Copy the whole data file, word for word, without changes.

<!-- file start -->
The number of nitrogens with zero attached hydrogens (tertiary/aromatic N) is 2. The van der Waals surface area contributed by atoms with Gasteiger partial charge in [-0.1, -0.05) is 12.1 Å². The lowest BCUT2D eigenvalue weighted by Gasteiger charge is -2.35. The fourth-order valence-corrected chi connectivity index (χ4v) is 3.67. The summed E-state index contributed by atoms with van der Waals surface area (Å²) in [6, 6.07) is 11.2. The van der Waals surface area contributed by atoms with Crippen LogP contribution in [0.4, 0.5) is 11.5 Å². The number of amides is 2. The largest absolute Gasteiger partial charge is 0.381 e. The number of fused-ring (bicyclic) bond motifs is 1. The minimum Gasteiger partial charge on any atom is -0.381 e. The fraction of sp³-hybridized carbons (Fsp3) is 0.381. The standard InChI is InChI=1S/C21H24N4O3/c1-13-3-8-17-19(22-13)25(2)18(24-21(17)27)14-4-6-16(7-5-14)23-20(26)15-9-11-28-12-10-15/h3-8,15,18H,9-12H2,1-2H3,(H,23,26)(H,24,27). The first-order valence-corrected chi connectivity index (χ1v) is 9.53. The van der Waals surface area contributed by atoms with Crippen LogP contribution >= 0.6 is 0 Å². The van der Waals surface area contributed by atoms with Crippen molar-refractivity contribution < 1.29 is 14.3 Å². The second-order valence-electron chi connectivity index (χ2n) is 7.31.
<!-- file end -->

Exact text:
The number of nitrogens with zero attached hydrogens (tertiary/aromatic N) is 2. The van der Waals surface area contributed by atoms with Gasteiger partial charge in [-0.1, -0.05) is 12.1 Å². The lowest BCUT2D eigenvalue weighted by Gasteiger charge is -2.35. The fourth-order valence-corrected chi connectivity index (χ4v) is 3.67. The summed E-state index contributed by atoms with van der Waals surface area (Å²) in [6, 6.07) is 11.2. The van der Waals surface area contributed by atoms with Crippen LogP contribution in [0.4, 0.5) is 11.5 Å². The number of amides is 2. The largest absolute Gasteiger partial charge is 0.381 e. The number of fused-ring (bicyclic) bond motifs is 1. The minimum Gasteiger partial charge on any atom is -0.381 e. The fraction of sp³-hybridized carbons (Fsp3) is 0.381. The standard InChI is InChI=1S/C21H24N4O3/c1-13-3-8-17-19(22-13)25(2)18(24-21(17)27)14-4-6-16(7-5-14)23-20(26)15-9-11-28-12-10-15/h3-8,15,18H,9-12H2,1-2H3,(H,23,26)(H,24,27). The first-order valence-corrected chi connectivity index (χ1v) is 9.53. The van der Waals surface area contributed by atoms with Crippen LogP contribution >= 0.6 is 0 Å². The van der Waals surface area contributed by atoms with Crippen molar-refractivity contribution < 1.29 is 14.3 Å². The second-order valence-electron chi connectivity index (χ2n) is 7.31.